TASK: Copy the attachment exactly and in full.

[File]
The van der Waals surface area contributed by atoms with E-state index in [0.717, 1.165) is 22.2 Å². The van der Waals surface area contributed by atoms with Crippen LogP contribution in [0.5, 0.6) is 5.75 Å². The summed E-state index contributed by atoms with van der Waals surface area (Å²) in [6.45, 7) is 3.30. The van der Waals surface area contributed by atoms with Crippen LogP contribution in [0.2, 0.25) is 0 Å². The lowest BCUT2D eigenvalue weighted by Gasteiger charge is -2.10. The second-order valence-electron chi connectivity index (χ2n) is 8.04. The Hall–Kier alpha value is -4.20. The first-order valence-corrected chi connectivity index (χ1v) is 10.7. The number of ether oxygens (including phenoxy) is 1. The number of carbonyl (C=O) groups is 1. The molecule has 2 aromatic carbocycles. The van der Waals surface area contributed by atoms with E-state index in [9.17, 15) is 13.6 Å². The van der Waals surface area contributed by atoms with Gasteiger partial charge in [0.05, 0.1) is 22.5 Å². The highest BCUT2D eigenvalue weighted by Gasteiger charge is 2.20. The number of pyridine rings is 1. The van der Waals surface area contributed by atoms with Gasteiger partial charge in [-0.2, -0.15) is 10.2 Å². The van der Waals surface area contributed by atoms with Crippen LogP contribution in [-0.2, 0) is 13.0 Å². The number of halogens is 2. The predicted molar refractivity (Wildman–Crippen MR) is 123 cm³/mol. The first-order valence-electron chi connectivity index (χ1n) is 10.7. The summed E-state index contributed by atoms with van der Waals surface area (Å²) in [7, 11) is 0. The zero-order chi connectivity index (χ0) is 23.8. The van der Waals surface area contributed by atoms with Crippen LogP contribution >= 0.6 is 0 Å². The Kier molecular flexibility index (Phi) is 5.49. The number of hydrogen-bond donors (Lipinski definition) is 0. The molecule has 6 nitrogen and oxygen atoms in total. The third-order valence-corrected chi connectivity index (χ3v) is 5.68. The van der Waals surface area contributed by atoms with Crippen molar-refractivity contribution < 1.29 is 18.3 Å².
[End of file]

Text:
The van der Waals surface area contributed by atoms with E-state index in [0.717, 1.165) is 22.2 Å². The van der Waals surface area contributed by atoms with Crippen LogP contribution in [0.5, 0.6) is 5.75 Å². The summed E-state index contributed by atoms with van der Waals surface area (Å²) in [6.45, 7) is 3.30. The van der Waals surface area contributed by atoms with Crippen LogP contribution in [0.2, 0.25) is 0 Å². The lowest BCUT2D eigenvalue weighted by Gasteiger charge is -2.10. The second-order valence-electron chi connectivity index (χ2n) is 8.04. The Hall–Kier alpha value is -4.20. The first-order valence-corrected chi connectivity index (χ1v) is 10.7. The number of ether oxygens (including phenoxy) is 1. The number of carbonyl (C=O) groups is 1. The molecule has 2 aromatic carbocycles. The van der Waals surface area contributed by atoms with E-state index in [9.17, 15) is 13.6 Å². The van der Waals surface area contributed by atoms with Gasteiger partial charge in [0.05, 0.1) is 22.5 Å². The highest BCUT2D eigenvalue weighted by Gasteiger charge is 2.20. The number of pyridine rings is 1. The van der Waals surface area contributed by atoms with Gasteiger partial charge in [-0.2, -0.15) is 10.2 Å². The van der Waals surface area contributed by atoms with Crippen LogP contribution in [-0.2, 0) is 13.0 Å². The number of halogens is 2. The predicted molar refractivity (Wildman–Crippen MR) is 123 cm³/mol. The first-order valence-electron chi connectivity index (χ1n) is 10.7. The summed E-state index contributed by atoms with van der Waals surface area (Å²) in [7, 11) is 0. The zero-order chi connectivity index (χ0) is 23.8. The van der Waals surface area contributed by atoms with Crippen LogP contribution >= 0.6 is 0 Å². The Kier molecular flexibility index (Phi) is 5.49. The number of hydrogen-bond donors (Lipinski definition) is 0. The molecule has 6 nitrogen and oxygen atoms in total. The third-order valence-corrected chi connectivity index (χ3v) is 5.68. The van der Waals surface area contributed by atoms with Crippen molar-refractivity contribution < 1.29 is 18.3 Å².